Samuel Guì Yang and Erik Litzen met on the renowned Central Saint Martins MA course. Now, as partners in life and business, they are creating contemporary womenswear inspired by traditional Chinese dress
- Who is it? Samuel Guì Yang is a womenswear brand based between London and Shanghai, via Stockholm
- Why do I want it? Flattering, contemporary silhouettes inspired by traditional Chinese dress that you’ll want to wear again and again
- Where can I find it? Online and in-store at Browns Fashion and at Farfetch and Machine-A
Who is it? Samuel Guì Yang and Erik Litzén met across the pattern-cutting table at Central Saint Martins, after they had both enrolled on the school’s renowned MA Fashion course. Forming a close bond over shared creative interests, the two designers are now partners in life and business at the helm of Samuel Guì Yang – a womenswear label based between London and Shanghai, via Stockholm. “Central Saint Martins was like a boot camp, so we really supported each other and gave each other advice throughout,” explains Litzén over a three-way call with Yang, and CEO of the label, Caroline Wåglund.
After graduating in 2015, Yang set up his own namesake design studio, while Litzén took on a role at JW Anderson. “But I was always there in the background in Sammy’s studio on weekends and evenings – you know how it is at the beginning of a relationship,” he says with a laugh. Two years later, Litzen joined the brand full time as co-creative director. “2016 was the first year I started to show in my work in Shanghai, Milan and Paris,” says Yang. “So Erik joining a year later in 2017 made complete sense.” And Wåglund, who had previously worked with Litzén at Acne Studios in Stockholm, came on board as CEO in 2018, heading up the production side of Samuel Guì Yang.
Why do I want it? Yang and Litzén are both meticulously technical designers, albeit exploring slightly different avenues in their own work. The former is focused on creative pattern cutting and draping, the latter on sharp, menswear-inspired tailoring. Together, they have created a roster of flattering patterns with shapes specific to the Samuel Guì Yang brand – patterns that, much like Christian Dior’s New Look, celebrate a sculptural, hourglass silhouette. The pair have also looked to the pages of Chinese fashion history, too, taking the cheongsam dress (a style popularised in the 1920s by the women of China’s social elite), as a starting point for the clothes they make. “We absolutely want to celebrate and explore a Chinese femininity in the brand,” continues Yang. “For example, the qipao, or cheongsam, dress can be seen as a cliched ‘symbol’ of Chinese fashion. But really, the cut of this dress was revolutionary. It was symbolic of a newfound freedom for the Chinese woman, alongside the introduction of the corset and the bra – and this, from the beginning, was a huge source of inspiration to us.”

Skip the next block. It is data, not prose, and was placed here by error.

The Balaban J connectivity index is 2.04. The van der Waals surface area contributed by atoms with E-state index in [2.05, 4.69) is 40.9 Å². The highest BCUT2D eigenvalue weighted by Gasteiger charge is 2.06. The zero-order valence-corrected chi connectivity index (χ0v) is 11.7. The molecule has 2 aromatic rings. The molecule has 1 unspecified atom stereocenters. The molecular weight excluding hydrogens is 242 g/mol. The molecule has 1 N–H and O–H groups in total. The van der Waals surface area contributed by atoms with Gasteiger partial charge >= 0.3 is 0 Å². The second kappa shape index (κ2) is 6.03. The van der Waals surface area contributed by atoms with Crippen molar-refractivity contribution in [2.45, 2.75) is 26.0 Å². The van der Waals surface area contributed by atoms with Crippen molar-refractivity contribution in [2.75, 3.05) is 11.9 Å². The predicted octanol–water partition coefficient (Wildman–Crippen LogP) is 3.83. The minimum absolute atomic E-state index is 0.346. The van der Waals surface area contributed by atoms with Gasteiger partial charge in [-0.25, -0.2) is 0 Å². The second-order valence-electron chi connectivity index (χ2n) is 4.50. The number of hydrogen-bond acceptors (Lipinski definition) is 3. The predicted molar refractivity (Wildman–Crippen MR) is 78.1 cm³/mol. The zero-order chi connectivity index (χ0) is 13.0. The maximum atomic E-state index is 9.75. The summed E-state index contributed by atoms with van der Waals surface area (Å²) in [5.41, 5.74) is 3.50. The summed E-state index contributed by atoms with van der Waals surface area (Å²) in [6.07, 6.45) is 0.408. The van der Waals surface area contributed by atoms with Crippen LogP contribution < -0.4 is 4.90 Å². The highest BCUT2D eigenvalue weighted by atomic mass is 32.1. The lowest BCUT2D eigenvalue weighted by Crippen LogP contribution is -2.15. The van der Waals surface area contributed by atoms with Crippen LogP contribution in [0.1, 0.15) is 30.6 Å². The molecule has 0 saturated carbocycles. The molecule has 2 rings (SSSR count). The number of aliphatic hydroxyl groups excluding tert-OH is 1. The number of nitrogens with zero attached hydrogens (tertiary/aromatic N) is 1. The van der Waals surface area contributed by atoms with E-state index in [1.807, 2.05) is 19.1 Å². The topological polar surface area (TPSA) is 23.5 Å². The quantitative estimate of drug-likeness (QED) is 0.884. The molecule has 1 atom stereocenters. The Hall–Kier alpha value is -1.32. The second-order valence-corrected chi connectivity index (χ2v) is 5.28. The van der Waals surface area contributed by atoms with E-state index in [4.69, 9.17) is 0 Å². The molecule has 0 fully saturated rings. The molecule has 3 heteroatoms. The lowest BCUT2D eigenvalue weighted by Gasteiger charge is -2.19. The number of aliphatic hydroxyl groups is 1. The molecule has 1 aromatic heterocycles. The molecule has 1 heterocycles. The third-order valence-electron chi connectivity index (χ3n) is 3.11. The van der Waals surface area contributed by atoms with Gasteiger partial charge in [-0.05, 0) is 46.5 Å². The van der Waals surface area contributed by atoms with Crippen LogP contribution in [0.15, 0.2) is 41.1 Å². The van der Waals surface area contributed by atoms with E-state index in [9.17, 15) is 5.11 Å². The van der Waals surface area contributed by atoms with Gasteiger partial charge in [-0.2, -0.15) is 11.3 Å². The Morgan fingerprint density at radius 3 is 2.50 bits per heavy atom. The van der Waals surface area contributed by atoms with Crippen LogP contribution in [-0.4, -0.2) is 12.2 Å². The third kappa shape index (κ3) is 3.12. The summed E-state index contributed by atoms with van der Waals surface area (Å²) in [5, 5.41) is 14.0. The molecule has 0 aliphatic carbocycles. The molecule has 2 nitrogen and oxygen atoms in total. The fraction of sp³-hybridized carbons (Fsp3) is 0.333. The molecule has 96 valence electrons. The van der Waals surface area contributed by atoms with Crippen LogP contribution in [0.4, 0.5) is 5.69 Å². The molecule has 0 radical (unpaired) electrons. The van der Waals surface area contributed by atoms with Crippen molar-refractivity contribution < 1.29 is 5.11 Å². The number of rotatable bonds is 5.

With Yang hailing from Shenzhen in China and Litzén from Stockholm in Sweden – and both of them finding each other when living in London – Samuel Guì Yang blends aesthetic principles from all three locations. “It’s interesting because a Swedish design approach is quite pragmatic, whereas Sammy’s culture can be more romantic,” says Litzén. “There are different powers at work ... ” “And it has taken us quite a few years to nail this down!” interjects Yang, laughing. “We really want to build from within Chinese culture without it becoming a costume. And over time, we found that the pieces that resonate with our Chinese customers have codes of both east and west.” The pieces that Yang is referring to are the ‘Lee Jacket’, a mandarin jacket with a curvy, cinched waist, the ‘Min Shirt’, a cotton-wrap blouson, and the ‘Lady Dress’, with structured sleeves that fall just at the elbow.
The brand produces two main collections a year, produced in China and London as sustainably as possible. The fabrics used by the brand are, suitably, location specific: for garments crafted in the UK, there are wools, tweeds, mohair, hemp and linen, and for the clothes produced in China, delicate silks, and hi-tech fibres, such as recycled nylon and polyesters. “We try and be as sustainable as possible,” says Wåglund. “It’s quite hard as a smaller brand, but it’s all about making the best choices we can in our situation.”
The label’s approach to sustainability is refreshingly holistic – and it is here that Yang and Litzén’s roster of dressmaking patterns come into play once more. “We use the same silhouettes and patterns over and over because we don’t want our customer thinking that just because it’s one season old doesn’t mean it’s valid anymore,” say the pair. “We want what we do to remain classic.” And certainly, Samuel Guì Yang is producing the kinds of clothes that you’ll want to hang in your wardrobe and revisit again and again.